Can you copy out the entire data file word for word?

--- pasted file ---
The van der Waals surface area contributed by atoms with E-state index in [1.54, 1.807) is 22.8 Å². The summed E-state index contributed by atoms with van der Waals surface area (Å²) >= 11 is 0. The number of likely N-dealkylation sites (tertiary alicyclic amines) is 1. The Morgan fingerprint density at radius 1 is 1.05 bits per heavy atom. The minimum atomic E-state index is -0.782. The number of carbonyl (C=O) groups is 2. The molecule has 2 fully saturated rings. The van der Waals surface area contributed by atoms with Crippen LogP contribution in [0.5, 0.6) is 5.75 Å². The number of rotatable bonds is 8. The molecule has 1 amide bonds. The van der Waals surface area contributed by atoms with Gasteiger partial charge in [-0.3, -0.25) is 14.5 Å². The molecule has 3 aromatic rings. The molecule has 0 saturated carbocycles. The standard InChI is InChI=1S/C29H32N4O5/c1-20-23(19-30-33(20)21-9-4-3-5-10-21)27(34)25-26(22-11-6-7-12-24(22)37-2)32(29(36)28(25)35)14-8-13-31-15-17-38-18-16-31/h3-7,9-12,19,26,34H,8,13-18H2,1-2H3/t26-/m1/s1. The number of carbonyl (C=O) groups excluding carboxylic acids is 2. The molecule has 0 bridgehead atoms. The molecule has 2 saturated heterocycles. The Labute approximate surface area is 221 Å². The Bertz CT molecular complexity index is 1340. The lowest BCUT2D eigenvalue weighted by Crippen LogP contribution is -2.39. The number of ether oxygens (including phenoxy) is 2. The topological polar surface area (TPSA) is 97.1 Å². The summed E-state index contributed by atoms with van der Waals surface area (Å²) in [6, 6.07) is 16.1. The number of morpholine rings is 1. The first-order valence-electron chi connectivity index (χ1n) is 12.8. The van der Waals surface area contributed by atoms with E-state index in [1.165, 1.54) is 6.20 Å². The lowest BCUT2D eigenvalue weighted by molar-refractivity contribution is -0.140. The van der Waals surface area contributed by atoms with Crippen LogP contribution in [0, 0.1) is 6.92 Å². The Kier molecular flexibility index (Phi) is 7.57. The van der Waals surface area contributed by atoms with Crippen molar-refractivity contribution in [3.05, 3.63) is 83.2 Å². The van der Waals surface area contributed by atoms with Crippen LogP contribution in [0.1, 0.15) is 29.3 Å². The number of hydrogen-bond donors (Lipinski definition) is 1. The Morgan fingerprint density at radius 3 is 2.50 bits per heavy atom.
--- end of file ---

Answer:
The van der Waals surface area contributed by atoms with E-state index in [1.54, 1.807) is 22.8 Å². The summed E-state index contributed by atoms with van der Waals surface area (Å²) >= 11 is 0. The number of likely N-dealkylation sites (tertiary alicyclic amines) is 1. The Morgan fingerprint density at radius 1 is 1.05 bits per heavy atom. The minimum atomic E-state index is -0.782. The number of carbonyl (C=O) groups is 2. The molecule has 2 fully saturated rings. The van der Waals surface area contributed by atoms with Crippen LogP contribution in [0.5, 0.6) is 5.75 Å². The number of rotatable bonds is 8. The molecule has 1 amide bonds. The van der Waals surface area contributed by atoms with Gasteiger partial charge in [-0.3, -0.25) is 14.5 Å². The molecule has 3 aromatic rings. The molecule has 0 saturated carbocycles. The standard InChI is InChI=1S/C29H32N4O5/c1-20-23(19-30-33(20)21-9-4-3-5-10-21)27(34)25-26(22-11-6-7-12-24(22)37-2)32(29(36)28(25)35)14-8-13-31-15-17-38-18-16-31/h3-7,9-12,19,26,34H,8,13-18H2,1-2H3/t26-/m1/s1. The number of carbonyl (C=O) groups excluding carboxylic acids is 2. The molecule has 0 bridgehead atoms. The molecule has 2 saturated heterocycles. The Labute approximate surface area is 221 Å². The Bertz CT molecular complexity index is 1340. The lowest BCUT2D eigenvalue weighted by Crippen LogP contribution is -2.39. The number of ether oxygens (including phenoxy) is 2. The topological polar surface area (TPSA) is 97.1 Å². The summed E-state index contributed by atoms with van der Waals surface area (Å²) in [6, 6.07) is 16.1. The number of morpholine rings is 1. The first-order valence-electron chi connectivity index (χ1n) is 12.8. The van der Waals surface area contributed by atoms with E-state index in [1.165, 1.54) is 6.20 Å². The lowest BCUT2D eigenvalue weighted by molar-refractivity contribution is -0.140. The van der Waals surface area contributed by atoms with Crippen LogP contribution in [0, 0.1) is 6.92 Å². The Kier molecular flexibility index (Phi) is 7.57. The van der Waals surface area contributed by atoms with Crippen molar-refractivity contribution in [3.05, 3.63) is 83.2 Å². The van der Waals surface area contributed by atoms with Crippen LogP contribution in [0.1, 0.15) is 29.3 Å². The number of hydrogen-bond donors (Lipinski definition) is 1. The Morgan fingerprint density at radius 3 is 2.50 bits per heavy atom.